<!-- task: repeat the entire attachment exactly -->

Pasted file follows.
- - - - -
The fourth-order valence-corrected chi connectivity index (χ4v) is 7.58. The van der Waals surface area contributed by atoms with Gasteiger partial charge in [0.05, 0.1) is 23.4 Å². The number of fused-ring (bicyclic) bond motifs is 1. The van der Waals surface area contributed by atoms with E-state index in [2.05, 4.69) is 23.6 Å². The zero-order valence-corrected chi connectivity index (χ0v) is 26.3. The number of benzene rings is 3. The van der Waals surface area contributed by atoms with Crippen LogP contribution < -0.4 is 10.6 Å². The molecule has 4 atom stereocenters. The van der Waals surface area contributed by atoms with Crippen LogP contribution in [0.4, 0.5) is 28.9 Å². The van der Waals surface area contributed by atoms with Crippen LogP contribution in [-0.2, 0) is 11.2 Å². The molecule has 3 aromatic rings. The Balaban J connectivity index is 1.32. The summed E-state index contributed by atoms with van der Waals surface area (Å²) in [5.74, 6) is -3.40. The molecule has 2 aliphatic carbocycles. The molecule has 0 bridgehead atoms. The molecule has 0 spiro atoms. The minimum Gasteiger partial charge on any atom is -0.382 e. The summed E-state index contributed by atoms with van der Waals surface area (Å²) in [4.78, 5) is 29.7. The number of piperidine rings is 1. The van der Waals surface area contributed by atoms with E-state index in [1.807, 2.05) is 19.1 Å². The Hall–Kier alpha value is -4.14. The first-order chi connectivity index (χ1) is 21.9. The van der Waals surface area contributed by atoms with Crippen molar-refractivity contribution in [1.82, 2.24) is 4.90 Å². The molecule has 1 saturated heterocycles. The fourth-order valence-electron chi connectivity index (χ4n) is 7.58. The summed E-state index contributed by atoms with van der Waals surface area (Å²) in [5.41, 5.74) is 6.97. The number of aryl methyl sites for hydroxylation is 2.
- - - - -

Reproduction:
The fourth-order valence-corrected chi connectivity index (χ4v) is 7.58. The van der Waals surface area contributed by atoms with Gasteiger partial charge in [0.05, 0.1) is 23.4 Å². The number of fused-ring (bicyclic) bond motifs is 1. The van der Waals surface area contributed by atoms with E-state index in [2.05, 4.69) is 23.6 Å². The zero-order valence-corrected chi connectivity index (χ0v) is 26.3. The number of benzene rings is 3. The van der Waals surface area contributed by atoms with Crippen LogP contribution < -0.4 is 10.6 Å². The molecule has 4 atom stereocenters. The van der Waals surface area contributed by atoms with Crippen LogP contribution in [0.4, 0.5) is 28.9 Å². The van der Waals surface area contributed by atoms with Crippen LogP contribution in [-0.2, 0) is 11.2 Å². The molecule has 3 aromatic rings. The Balaban J connectivity index is 1.32. The summed E-state index contributed by atoms with van der Waals surface area (Å²) in [5.74, 6) is -3.40. The molecule has 2 aliphatic carbocycles. The molecule has 0 bridgehead atoms. The molecule has 0 spiro atoms. The minimum Gasteiger partial charge on any atom is -0.382 e. The summed E-state index contributed by atoms with van der Waals surface area (Å²) in [4.78, 5) is 29.7. The number of piperidine rings is 1. The van der Waals surface area contributed by atoms with E-state index in [1.807, 2.05) is 19.1 Å². The Hall–Kier alpha value is -4.14. The first-order chi connectivity index (χ1) is 21.9. The van der Waals surface area contributed by atoms with Crippen molar-refractivity contribution in [1.82, 2.24) is 4.90 Å². The molecule has 1 saturated heterocycles. The fourth-order valence-electron chi connectivity index (χ4n) is 7.58. The summed E-state index contributed by atoms with van der Waals surface area (Å²) in [5.41, 5.74) is 6.97. The number of aryl methyl sites for hydroxylation is 2.